The End of iTunes?


There's no question that iTunes was a game-changer for Apple.  

But has the time come for it to just... go away?

I'm certainly not saying that the things iTunes does need to go away. 

I'm saying that the application, as it currently exists, should go away - and instead become a part of the core OSX experience. 

If iTunes' many disparate functions were integrated into the operating system, Apple would benefit in 2 ways: 
  • iTunes' several mismatched functions, many of which bear little or no connection to a music application (i.e., the App Store), could be logically separated. 
(Put yourself in the mindset of a new Apple user. If you're interested in buying Angry Birds, or restoring a backup image of your phone or tablet, why would you launch your music player?)

  • The things that iTunes currently does could run more elegantly without the need to launch a heavy, resource-hogging, multiple-use application. 
iTunes started out as a companion to the iPod. iPods were music-only, and iTunes was music only. It fit. 

And it initially made sense that we'd control our iPhones within the same application. But music is only one aspect of what an iPhone can do... so iTunes has had to metastasize and take on non-music functions. 

How did iTunes Get So Big?

iTunes was introduced on January 9, 2001, and in the dozen years since, iTunes has changed Apple from a niche PC company to a multimedia juggernaut. 

Apple just led us through a decade of innovation unlike anything the world has ever seen. Ever.

But "Apple Can No Longer Innovate", the analysts say. 

And iTunes is, increasingly, Part of the Problem. 

As Apple has grown, iTunes has taken on more roles - as our music library, our App Store, our bookstore, our movie rental hub. 

It's an application that contains multitudes. 

It's a device manager, combined with a bloated conglomeration of media silos that don't often have any obvious relationship to each other - other than the fact that they fit in the nebulous concept of "media". Movies. Books. Podcasts. University lectures. Music. 

iTunes' purpose is no longer obvious. 

It's part of the problem. It is a pain to launch. It does things that have nothing whatsoever to do with "Tunes". 

But it can also be part of the solution. 

Bear with me here - it may be time to kill iTunes, in order to save it. 

We hosted our family at the AAAD household over Christmas - as I'm sure many of you did, too. 

And, like many of you, iDevices were central to our entertaining. We watched shows and movies on our AppleTV, we streamed holiday music through our AirPlay network, using our iPhones. It just worked.

Except once, when I couldn't locate my music library from my iPhone, because the iTunes application had been closed on our iMac.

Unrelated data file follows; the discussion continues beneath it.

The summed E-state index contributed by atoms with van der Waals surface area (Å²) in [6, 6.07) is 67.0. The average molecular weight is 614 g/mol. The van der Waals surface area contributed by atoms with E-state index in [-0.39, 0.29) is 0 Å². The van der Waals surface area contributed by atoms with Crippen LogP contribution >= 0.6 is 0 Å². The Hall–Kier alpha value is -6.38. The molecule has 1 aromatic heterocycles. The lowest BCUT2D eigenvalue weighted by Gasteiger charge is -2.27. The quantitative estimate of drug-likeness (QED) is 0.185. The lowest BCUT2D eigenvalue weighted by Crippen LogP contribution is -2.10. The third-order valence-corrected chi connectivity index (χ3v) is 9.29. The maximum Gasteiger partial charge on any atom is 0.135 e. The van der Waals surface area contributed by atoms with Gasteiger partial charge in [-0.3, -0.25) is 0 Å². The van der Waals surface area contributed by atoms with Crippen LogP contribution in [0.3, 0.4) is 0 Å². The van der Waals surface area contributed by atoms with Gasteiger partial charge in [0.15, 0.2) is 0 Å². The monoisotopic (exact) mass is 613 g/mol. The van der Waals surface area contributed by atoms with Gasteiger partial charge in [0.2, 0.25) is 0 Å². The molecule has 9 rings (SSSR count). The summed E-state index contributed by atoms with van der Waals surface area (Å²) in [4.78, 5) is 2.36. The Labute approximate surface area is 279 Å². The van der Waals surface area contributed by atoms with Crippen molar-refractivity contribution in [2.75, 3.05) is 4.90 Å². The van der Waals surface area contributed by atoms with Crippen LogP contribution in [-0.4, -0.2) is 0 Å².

Annoying. Off to the office, to wake up the iMac, start iTunes, and head back to the family room.

Why should iTunes have to be an open application, on a computer I'm not using?

In fact, why should iTunes be an application at all?

What are iTunes' primary functions? There are many, but at the bottom of everything, there are two functions:

1) iTunes is a Manager for our iDevices. 

....backing them up, performing factory restores, adding specific media to a phone or iPad, and so forth. 

When you upgrade your iPhone, you (very likely) make a stop at iTunes in order to transfer your contacts, apps and settings. 

This is a function that makes sense for our primary PC. While many iPhone users have never synced their phone to a computer, your PC (or, ideally, your Mac) gives you the control that you need (or, at least, that you may prefer) when handling iDevices. 

2) iTunes is a Manager for our Media. 

....all of it. Audio, Video, iOS Apps... everything right down to the voicemail on our iPhone. 

Originally, music management was iTunes' sole function. It started out as a companion application for our iPods. 

Hence, the name "iTunes"!

(For the younger folks out there, an "iPod" was a handheld device that only played music. Apparently, Apple still sells them!)

Within iTunes, we'd generate playlists, add album artwork, and fix the metadata on our many, many mislabeled MP3 and AAC files. 

(Hey, don't judge! Yes, much of this problem descended from file-sharing, but even our legitimate ripped CDs predated GraceNote, and wound up with no track information. Just "TRACK 1", "TRACK 2" and so on, on an unnamed "ALBUM" by an unnamed "ARTIST".)

These days, managing media doesn't just mean re-naming album tracks. Increasingly (perhaps primarily), it means media acquisition

Hence, the iTunes Music Store, iTunes App Store, and iTunes Bookstore - which are, (on our Macs, anyway) more or less merged into the iTunes application.